List: NPR on Movies about Politics
Posted on August 27, 2008 at 8:00 am
Just in time for the political conventions, NPR lists the best political movies. Bob Mondello divides them into three categories: manipulating the media, manipulating the candidate, and manipulating the process. Well, if someone isn’t manipulating something, there’s no need for a hero. I was glad to see one of my favorites like The Best Man, based on a play by Gore Vidal and starring Henry Fonda and Cliff Robertson. Today’s viewers might be confused by the idea that the candidate was not actually selected until the convention but the strategies and moral conflicts will seem very contemporary.
Another one of my favorites is All the President’s Men, based on the true story of the young reporters who investigated the Watergate break-in and found layers of deception and cover-up that led to the only Presidential resignation in US history. And I was glad to see the only Spencer Tracy/Katharine Hepburn movie directed by Frank Capra on the list, State of the Union. He plays an industrialist encouraged to run for office by a manipulative political operator and she is his estranged wife, brought into the campaign because — in those days — a candidate had to have an intact family. I’d also recommend another of their lesser-known collaborations, “Keeper of the Flame.” He is a reporter writing about her late husband, a revered statesman with what turns out to be a very ugly secret. A Congressman once told me the movie that seemed most authentic to his experience in politics was The Seduction of Joe Tynan, with a sensational early performance by Meryl Streep. And I would also add Capra’s Mr. Smith Goes to Washington and the musical about the political meeting that started it all for the United States, 1776.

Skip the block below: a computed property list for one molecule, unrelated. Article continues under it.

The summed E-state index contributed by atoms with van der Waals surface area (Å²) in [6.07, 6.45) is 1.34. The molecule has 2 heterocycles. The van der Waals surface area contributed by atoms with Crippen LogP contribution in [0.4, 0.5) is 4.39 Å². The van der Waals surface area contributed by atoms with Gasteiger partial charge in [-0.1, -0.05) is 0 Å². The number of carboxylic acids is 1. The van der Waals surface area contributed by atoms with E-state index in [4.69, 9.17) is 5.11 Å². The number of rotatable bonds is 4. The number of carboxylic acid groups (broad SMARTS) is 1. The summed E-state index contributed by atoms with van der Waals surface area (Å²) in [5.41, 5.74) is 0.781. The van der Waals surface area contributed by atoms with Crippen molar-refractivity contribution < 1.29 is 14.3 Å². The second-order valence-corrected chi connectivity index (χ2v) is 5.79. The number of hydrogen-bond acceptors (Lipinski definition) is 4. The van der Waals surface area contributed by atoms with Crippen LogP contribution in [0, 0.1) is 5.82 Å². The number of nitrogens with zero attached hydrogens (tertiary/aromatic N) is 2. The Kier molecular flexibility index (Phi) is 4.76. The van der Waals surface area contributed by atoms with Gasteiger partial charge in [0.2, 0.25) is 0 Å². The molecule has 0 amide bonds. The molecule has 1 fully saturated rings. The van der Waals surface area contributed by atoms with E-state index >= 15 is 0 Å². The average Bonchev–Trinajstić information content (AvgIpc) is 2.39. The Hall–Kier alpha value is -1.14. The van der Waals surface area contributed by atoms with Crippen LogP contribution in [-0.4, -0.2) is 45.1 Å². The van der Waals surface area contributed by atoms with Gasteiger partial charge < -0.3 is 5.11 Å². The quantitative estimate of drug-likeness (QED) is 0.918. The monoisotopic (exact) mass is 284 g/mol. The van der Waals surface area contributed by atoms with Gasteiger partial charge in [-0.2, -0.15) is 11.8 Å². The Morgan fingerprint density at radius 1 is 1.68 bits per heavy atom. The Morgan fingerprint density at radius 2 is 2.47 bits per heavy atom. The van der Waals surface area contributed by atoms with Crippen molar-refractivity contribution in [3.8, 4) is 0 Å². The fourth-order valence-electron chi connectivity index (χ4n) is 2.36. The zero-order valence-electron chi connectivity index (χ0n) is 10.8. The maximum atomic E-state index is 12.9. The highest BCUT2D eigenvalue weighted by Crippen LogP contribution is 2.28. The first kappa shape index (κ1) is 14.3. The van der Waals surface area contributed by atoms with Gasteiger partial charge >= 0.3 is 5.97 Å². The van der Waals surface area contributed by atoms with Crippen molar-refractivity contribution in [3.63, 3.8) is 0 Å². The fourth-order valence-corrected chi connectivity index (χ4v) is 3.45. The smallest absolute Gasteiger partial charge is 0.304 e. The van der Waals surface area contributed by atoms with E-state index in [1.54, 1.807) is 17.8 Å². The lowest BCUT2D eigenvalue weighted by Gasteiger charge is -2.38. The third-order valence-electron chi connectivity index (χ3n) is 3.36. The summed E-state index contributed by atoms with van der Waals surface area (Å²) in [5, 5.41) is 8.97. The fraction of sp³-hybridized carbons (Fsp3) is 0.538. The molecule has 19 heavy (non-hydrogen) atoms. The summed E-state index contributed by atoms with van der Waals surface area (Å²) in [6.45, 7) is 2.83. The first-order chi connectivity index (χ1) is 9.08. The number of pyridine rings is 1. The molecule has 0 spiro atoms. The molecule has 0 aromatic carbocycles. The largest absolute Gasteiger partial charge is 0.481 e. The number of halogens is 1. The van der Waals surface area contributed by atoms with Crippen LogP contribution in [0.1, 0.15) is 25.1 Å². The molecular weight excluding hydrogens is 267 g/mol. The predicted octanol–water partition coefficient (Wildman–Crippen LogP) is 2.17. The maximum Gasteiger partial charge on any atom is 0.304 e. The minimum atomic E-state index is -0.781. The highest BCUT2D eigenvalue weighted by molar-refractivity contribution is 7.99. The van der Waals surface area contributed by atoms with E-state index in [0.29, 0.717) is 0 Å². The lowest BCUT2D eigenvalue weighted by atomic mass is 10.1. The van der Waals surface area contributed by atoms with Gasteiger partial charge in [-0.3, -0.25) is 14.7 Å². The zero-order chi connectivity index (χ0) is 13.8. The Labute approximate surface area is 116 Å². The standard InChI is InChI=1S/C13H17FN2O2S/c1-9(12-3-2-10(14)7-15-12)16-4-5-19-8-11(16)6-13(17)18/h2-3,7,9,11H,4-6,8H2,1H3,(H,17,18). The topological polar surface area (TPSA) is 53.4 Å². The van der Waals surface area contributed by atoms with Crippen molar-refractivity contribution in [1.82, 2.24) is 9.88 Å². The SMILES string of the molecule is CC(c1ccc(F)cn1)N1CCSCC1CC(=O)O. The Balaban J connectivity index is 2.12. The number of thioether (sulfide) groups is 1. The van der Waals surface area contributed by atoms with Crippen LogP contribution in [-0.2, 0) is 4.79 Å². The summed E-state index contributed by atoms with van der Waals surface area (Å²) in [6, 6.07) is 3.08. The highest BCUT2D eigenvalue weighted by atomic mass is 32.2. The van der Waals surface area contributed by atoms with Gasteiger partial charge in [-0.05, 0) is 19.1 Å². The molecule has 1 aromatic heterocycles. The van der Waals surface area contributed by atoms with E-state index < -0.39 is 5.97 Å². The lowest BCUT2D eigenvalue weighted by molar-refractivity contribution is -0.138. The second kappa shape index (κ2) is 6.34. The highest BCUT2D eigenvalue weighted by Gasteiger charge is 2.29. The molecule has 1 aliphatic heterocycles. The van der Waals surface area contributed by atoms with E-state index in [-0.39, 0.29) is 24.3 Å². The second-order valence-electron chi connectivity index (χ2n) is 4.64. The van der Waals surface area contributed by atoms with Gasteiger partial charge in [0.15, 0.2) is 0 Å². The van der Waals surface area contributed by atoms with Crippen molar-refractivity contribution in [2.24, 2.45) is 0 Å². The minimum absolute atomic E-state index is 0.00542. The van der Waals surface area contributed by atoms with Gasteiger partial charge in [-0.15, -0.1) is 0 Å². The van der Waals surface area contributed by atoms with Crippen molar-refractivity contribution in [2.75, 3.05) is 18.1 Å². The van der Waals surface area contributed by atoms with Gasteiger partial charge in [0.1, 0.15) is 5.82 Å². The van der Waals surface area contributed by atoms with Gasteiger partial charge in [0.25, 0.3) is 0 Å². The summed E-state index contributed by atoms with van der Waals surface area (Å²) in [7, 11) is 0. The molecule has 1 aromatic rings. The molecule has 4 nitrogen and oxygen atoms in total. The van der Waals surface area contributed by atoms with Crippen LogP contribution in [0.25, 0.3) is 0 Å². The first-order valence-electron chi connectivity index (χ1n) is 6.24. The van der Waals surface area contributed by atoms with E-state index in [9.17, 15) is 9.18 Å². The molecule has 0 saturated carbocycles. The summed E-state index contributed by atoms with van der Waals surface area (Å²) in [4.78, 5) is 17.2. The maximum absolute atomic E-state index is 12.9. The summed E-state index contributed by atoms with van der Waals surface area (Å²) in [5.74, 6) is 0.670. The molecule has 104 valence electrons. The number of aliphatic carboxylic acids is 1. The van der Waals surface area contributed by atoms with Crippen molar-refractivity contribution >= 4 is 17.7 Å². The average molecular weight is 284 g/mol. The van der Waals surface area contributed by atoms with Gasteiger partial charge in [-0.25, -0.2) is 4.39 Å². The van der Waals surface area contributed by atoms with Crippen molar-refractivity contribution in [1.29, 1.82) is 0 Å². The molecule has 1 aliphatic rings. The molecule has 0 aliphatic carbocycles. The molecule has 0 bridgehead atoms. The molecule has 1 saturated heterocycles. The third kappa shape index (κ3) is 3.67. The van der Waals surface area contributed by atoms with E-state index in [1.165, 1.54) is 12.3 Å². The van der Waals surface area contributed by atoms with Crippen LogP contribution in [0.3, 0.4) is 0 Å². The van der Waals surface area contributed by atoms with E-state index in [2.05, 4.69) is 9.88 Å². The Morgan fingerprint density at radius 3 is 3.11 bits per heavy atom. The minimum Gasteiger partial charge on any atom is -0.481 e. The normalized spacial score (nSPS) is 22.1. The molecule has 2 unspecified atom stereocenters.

4 Replies to “List: NPR on Movies about Politics”
The only one I would add to this comprehensive and exhaustive list is “Wag the Dog”. We were especially amused to wtch this movie in a theater (Merriefield, VA)barely a mile from the warehouse where the film was supposed to take place,
I love that movie, jestrfyl! It is a shame it did not get more notice when it was released because of bad timing. But it is a comic gem with some brilliant satire and performances.
I was thinking of showing “Mr. Smith” at my movie club in October. This is a good list and gives me some ideas for upcoming film club movies. (I think I’ll skip “Election,” though. It was a good movie, but so painful to watch.) There’s also “Citizen Ruth,” which deals with the abortion issue in a fairly challenging and even-handed way.
Robert Redford’s “The Candidate”.